As humanity hurtles inexorably toward a steady-state, no-growth economy, whether by choice or the imperatives of climate collapse, the idea of sharing electricity on a global scale is becoming more relevant than ever. Such an infrastructure would deliver huge benefits. It would spur adoption of renewable energy and reduce carbon emissions while making the world's power systems more flexible and resilient.
The systems thinker and maverick architect Buckminster Fuller first proposed the World Grid idea in the 1970s. While the idea was daringly futuristic then, it garnered some serious attention. When the World Grid concept was presented by Canadian prime minister Pierre Trudeau to then-USSR premier Leonid Brezhnev, Soviet technical experts concluded that the concept was "feasible" and "desireable."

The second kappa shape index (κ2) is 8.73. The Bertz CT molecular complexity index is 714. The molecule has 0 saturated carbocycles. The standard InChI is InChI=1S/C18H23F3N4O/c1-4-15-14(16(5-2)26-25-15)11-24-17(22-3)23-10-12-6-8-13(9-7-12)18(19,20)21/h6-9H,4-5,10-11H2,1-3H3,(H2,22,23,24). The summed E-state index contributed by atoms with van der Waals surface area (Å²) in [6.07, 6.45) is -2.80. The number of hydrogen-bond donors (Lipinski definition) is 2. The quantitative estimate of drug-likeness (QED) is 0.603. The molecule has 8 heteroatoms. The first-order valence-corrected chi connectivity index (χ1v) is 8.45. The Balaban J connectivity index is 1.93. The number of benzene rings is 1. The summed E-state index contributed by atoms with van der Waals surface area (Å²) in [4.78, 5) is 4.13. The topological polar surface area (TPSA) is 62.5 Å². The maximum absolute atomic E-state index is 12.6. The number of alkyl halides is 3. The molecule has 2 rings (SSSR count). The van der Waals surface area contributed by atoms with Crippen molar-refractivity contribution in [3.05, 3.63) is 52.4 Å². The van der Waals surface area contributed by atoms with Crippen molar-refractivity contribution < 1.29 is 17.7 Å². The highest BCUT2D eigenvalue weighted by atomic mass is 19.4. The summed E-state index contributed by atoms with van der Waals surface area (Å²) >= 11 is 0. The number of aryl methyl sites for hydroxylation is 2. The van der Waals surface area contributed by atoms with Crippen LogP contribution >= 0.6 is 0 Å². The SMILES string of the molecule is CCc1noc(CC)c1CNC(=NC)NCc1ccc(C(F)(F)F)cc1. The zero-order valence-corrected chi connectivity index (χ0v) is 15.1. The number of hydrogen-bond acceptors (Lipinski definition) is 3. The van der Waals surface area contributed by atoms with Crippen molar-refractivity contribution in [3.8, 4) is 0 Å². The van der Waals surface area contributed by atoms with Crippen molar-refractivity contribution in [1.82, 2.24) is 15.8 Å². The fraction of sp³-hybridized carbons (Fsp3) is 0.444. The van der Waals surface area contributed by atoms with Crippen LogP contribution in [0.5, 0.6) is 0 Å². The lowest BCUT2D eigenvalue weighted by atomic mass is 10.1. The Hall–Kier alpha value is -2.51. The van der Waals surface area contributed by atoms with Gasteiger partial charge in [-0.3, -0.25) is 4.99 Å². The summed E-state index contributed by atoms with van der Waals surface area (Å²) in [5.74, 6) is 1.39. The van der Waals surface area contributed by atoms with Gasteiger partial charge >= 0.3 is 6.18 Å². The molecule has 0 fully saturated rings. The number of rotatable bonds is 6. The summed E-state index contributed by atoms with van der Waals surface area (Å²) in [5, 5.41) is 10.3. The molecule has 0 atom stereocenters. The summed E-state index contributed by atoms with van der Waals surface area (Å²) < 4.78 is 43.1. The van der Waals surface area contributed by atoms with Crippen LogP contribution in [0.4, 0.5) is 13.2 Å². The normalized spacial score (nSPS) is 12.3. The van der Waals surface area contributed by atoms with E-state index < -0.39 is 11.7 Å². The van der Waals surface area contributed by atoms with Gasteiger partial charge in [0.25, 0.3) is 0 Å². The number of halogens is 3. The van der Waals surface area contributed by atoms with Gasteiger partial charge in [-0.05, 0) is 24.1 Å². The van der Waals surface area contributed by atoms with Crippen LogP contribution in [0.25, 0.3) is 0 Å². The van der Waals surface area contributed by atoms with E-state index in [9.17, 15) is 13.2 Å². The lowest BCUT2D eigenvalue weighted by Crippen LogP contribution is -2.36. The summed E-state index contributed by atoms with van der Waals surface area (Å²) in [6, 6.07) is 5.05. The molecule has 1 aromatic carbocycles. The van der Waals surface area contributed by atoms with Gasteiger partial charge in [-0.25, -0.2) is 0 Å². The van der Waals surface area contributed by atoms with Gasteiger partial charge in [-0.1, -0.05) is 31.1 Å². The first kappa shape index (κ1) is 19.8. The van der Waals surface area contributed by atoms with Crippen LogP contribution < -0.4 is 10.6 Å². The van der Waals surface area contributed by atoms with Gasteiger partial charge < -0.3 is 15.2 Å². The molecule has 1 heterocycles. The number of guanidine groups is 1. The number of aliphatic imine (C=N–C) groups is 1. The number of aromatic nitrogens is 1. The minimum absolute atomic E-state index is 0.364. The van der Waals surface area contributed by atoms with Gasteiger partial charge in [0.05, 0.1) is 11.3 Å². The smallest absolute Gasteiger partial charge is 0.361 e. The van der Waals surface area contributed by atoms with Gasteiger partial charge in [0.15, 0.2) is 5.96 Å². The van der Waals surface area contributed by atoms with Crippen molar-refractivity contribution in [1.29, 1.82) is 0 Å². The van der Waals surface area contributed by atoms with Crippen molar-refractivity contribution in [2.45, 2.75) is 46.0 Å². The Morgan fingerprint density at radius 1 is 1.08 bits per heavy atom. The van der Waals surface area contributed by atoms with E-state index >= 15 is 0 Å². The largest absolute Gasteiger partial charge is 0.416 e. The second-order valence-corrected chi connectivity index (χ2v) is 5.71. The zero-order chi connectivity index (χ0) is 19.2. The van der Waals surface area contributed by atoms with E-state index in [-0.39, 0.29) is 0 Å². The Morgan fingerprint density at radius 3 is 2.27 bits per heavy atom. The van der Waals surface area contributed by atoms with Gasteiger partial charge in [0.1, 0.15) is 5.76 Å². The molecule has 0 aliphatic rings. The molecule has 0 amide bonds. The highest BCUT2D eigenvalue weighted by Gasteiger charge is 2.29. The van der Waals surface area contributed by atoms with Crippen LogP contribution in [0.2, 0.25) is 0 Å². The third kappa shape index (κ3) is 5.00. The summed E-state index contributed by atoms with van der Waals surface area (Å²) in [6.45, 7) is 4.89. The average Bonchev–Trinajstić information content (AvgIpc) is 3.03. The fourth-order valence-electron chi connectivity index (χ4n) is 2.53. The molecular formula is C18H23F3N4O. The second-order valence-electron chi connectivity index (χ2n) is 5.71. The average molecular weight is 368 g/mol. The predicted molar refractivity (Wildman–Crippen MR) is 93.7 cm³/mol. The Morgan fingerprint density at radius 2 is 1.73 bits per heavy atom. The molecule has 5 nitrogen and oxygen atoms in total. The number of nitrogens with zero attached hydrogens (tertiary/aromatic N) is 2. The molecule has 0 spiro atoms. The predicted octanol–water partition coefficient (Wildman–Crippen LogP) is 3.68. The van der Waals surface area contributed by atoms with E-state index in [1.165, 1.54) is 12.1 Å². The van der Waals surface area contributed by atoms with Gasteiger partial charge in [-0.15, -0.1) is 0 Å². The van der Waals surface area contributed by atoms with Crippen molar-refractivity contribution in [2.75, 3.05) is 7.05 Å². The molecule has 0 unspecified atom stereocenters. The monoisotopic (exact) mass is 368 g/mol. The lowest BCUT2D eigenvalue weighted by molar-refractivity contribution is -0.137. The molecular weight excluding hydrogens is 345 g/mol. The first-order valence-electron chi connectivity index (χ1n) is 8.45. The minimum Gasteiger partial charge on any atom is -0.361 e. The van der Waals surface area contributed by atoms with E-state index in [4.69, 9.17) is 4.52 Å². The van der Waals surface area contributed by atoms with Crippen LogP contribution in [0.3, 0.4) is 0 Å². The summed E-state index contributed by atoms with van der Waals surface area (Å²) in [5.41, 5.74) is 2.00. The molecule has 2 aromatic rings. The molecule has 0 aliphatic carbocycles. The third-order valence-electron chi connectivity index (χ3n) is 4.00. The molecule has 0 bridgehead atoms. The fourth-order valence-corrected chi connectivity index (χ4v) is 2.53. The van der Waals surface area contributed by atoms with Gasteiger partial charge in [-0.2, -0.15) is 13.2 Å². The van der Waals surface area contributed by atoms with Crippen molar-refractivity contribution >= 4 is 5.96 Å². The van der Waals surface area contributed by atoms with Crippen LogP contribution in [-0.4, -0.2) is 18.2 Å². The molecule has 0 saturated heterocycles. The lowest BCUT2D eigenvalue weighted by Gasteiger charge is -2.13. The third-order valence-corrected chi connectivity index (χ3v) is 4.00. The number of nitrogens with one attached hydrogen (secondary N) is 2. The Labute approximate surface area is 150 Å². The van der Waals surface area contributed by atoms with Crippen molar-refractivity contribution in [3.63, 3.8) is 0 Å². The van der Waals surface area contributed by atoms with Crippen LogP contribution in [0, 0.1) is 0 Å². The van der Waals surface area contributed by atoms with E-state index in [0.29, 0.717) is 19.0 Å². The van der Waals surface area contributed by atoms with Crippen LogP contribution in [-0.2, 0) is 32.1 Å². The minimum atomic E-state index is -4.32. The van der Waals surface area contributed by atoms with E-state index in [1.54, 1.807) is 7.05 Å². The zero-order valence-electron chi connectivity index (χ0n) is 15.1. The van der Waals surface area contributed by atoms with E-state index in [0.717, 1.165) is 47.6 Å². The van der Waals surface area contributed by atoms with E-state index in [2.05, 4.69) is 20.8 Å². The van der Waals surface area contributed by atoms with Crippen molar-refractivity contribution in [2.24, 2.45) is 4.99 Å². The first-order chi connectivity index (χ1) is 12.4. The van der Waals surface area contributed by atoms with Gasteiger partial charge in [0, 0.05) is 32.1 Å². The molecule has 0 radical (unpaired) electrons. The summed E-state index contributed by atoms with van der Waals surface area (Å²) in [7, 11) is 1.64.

The point of a world electrical grid is to re-engineer hub-and-spoke transmission networks designed for central power plants so that electricity can be easily transmitted between daytime to nighttime regions of the world, and between the Global North and South. The infrastructure would make it more feasible for countries to rely on renewable energy because the grid would solve the problem of intermittent energy flows (no solar energy can be generated at nighttime; the wind is not always blowing).
For years, Greg Watson, Director of Policy and Systems Design at the Schumacher Center for a New Economics, has been leading an effort to integrate the world's electricity production and distribution into a single network of networks. The World Grid's design would loosely resemble the design of the Internet, whose standard protocols enable different types of networks to interconnect and share on a global scale.